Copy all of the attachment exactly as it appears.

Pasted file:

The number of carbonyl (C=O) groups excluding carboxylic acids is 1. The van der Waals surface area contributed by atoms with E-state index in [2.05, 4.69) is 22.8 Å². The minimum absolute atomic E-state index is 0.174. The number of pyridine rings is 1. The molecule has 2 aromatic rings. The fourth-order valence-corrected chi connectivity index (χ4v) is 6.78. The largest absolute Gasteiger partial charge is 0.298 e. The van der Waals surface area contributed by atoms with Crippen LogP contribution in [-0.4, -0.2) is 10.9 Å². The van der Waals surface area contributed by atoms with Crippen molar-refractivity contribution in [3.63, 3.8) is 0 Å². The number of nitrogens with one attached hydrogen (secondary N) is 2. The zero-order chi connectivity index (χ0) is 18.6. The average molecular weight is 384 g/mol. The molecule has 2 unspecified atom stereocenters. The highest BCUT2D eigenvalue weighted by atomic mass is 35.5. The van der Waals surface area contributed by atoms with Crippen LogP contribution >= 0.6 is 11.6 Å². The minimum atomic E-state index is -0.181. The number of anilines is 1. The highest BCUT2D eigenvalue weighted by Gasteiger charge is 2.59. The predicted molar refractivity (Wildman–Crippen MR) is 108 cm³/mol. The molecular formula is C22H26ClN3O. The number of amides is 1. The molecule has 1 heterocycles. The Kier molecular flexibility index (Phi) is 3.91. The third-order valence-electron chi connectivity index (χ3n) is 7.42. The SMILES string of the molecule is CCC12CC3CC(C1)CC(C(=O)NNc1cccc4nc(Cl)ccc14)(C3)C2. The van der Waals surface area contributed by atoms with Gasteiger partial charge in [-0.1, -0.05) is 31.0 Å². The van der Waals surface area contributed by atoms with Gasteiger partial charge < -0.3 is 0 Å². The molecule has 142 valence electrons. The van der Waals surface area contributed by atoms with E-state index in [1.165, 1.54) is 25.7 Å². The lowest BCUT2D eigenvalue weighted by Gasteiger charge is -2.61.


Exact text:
The number of carbonyl (C=O) groups excluding carboxylic acids is 1. The van der Waals surface area contributed by atoms with E-state index in [2.05, 4.69) is 22.8 Å². The minimum absolute atomic E-state index is 0.174. The number of pyridine rings is 1. The molecule has 2 aromatic rings. The fourth-order valence-corrected chi connectivity index (χ4v) is 6.78. The largest absolute Gasteiger partial charge is 0.298 e. The van der Waals surface area contributed by atoms with Crippen LogP contribution in [-0.4, -0.2) is 10.9 Å². The van der Waals surface area contributed by atoms with Crippen molar-refractivity contribution in [3.63, 3.8) is 0 Å². The number of nitrogens with one attached hydrogen (secondary N) is 2. The zero-order chi connectivity index (χ0) is 18.6. The average molecular weight is 384 g/mol. The molecule has 2 unspecified atom stereocenters. The highest BCUT2D eigenvalue weighted by atomic mass is 35.5. The van der Waals surface area contributed by atoms with Crippen LogP contribution >= 0.6 is 11.6 Å². The minimum atomic E-state index is -0.181. The number of anilines is 1. The highest BCUT2D eigenvalue weighted by Gasteiger charge is 2.59. The predicted molar refractivity (Wildman–Crippen MR) is 108 cm³/mol. The molecular formula is C22H26ClN3O. The number of amides is 1. The molecule has 1 heterocycles. The Kier molecular flexibility index (Phi) is 3.91. The third-order valence-electron chi connectivity index (χ3n) is 7.42. The SMILES string of the molecule is CCC12CC3CC(C1)CC(C(=O)NNc1cccc4nc(Cl)ccc14)(C3)C2. The van der Waals surface area contributed by atoms with Gasteiger partial charge in [-0.1, -0.05) is 31.0 Å². The van der Waals surface area contributed by atoms with Gasteiger partial charge < -0.3 is 0 Å². The molecule has 142 valence electrons. The van der Waals surface area contributed by atoms with E-state index in [1.165, 1.54) is 25.7 Å². The lowest BCUT2D eigenvalue weighted by Gasteiger charge is -2.61.